A few times a day I chuckle at a text message or social media post with a meme. Maybe it’s a Game of Thrones reference sent by a friend or a corny joke sent by a family member. Either way, a meme requires a certain level of topical knowledge and a big dose of creativity to really get laughs.
Creating memes with students is a great classroom activity. It asks students to think deeply about a topic, apply what they’ve learned and create something ready-to-share with the world. Although you might think of meme activities as something popular in an English Language Arts classroom, you can make memes with students in any subject area.
In our book 40 Ways to Inject Creativity in the Classroom with Adobe Spark, Ben Forta and I share dozens of classroom activities with Adobe Spark. There are also lots of graphic organizers for students. In this blog post, I’ll share another activity that promotes creativity. It asks students to think about course content from a new angle. In the math classroom, you can have students create memes to illustrate an idea or bring a concept to life.
Memes in the Classroom
So here’s a sentence I couldn’t imagine writing a decade ago… Merriam-Webster defines meme as “an amusing or interesting item (such as a captioned picture or video) or genre of items that is spread widely online especially through social media.” You’ve certainly come across memes in your own social media spaces, and there are lots of classroom creations too. A quick Pinterest search will bring up lots of cross-curricular examples, like this math meme featuring Drake.
In this activity, students can brainstorm what they’d like their meme to communicate and create their own math meme in just a few steps. Spark Post makes it easy for students to layer text over images. This is just like the memes students are used to seeing in social spaces. Students can think of a meme, search for the perfect picture, add text to their image. Then they can share their meme with classmates, family, or any audience.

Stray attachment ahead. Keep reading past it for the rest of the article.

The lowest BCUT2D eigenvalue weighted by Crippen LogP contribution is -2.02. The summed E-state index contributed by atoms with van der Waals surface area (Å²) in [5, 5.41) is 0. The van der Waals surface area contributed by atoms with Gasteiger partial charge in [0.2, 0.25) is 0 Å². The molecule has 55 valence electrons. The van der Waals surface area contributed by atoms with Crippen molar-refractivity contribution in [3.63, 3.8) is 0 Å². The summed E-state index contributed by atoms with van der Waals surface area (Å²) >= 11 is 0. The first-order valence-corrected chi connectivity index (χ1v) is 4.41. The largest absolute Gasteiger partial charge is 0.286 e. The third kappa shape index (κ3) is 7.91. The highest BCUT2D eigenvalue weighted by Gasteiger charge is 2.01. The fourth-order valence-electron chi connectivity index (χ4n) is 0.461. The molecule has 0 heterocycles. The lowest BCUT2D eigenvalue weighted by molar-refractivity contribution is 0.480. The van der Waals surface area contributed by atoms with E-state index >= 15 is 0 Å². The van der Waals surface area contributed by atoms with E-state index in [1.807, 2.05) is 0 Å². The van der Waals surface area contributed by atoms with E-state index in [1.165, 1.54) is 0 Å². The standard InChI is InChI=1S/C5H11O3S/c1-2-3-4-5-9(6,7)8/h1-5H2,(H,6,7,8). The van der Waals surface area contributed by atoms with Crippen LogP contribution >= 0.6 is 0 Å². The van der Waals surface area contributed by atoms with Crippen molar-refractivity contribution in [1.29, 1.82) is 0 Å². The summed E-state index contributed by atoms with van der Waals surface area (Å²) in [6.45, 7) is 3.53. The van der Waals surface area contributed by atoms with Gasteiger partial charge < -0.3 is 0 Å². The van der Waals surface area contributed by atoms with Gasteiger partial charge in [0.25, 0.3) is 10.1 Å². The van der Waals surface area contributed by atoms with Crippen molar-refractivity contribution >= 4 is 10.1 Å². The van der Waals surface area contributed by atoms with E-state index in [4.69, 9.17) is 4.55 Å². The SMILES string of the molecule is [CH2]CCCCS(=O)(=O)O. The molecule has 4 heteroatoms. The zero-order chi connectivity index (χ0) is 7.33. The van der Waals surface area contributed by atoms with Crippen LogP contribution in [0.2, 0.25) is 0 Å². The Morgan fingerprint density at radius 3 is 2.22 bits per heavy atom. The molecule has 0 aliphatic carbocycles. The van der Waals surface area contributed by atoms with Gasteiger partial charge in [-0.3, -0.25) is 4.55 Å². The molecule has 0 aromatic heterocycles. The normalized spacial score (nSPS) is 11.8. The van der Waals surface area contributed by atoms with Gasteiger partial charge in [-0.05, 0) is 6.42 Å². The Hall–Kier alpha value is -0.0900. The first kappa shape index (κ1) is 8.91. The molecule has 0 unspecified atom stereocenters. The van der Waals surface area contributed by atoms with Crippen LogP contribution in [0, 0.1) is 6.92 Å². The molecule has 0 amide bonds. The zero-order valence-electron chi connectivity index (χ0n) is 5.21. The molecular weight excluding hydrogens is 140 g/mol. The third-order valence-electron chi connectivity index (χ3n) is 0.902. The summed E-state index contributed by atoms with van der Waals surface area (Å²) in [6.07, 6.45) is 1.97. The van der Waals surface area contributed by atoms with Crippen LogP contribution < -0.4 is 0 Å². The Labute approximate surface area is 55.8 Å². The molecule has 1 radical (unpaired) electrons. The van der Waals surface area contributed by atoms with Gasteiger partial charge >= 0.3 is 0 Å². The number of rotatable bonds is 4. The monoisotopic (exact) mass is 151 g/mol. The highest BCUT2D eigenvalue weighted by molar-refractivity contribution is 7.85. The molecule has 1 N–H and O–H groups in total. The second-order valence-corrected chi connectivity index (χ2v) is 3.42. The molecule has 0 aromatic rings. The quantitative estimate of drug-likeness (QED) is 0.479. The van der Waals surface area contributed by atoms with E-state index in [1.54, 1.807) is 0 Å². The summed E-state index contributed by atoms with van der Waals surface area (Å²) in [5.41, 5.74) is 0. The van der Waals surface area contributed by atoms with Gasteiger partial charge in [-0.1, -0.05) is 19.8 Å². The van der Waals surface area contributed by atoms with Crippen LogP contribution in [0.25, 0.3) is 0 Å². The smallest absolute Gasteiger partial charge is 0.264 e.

Making Math Memes
To start making math memes, head over to Adobe Spark’s website or open up the Spark Post app on an iOS or Android device. Students can use one of Spark Post’s templates or start from scratch. If you have the branding features set up for your school (learn more here), you can access them during this first step too.
For the meme I share in this blog post, I started from scratch and first chose the shape and size of my graphic. These sizes are optimized for different social media platforms. You can resize your graphic at any time and even add custom dimensions. I chose a square to keep it simple.
Searching for Images
Since I already knew that my meme was about fractions — with a pizza reference — I searched for free photos right from within Spark Post. When your students brainstorm and plan their meme before opening up Spark Post, you may want to encourage them to write down 3-4 search terms for their image. This way they have several options to work with when looking for images.
After students search for and choose an image, they are prompted to add text to their Spark Post graphic. The colors are chosen automatically to match the image. However, you can change the font colors, alignment, and any other details manually. I actually included two lines of text on my meme, so I used the plus sign at the top righthand corner of the screen.
Students looking for design inspiration can use the Design suggestions built right into Spark. This feature makes it easy to create a beautiful graphic without having a design background. Students can tap on each design idea and then tweak the text, colors, and arrangement to create their perfect meme.
Using the Download button at the top of their screen, students can then save their meme as a picture file. If students are on a Chrome browser, there is also the option to download the graphic as a PDF file. Alternatively, students can publish their meme as a link.
You may have seen other ideas on my site for using Spark Post. Check out these two blog posts on using this tool for exit tickets and vocabulary study. Or head straight to Adobe Spark’s website to get started with this powerful, easy-to-use creation tool.
I've had the pleasure of working with this company. All opinions are my own.
cross posted at classtechtips.com
Dr. Monica Burns is a former classroom teacher, Speaker, and Curriculum & EdTech Consultant. She is the author of Tasks Before Apps (ASCD) and #FormativeTech (Corwin). Visit Monica's site ClassTechTips.com for more ideas on how to become a tech-savvy teacher.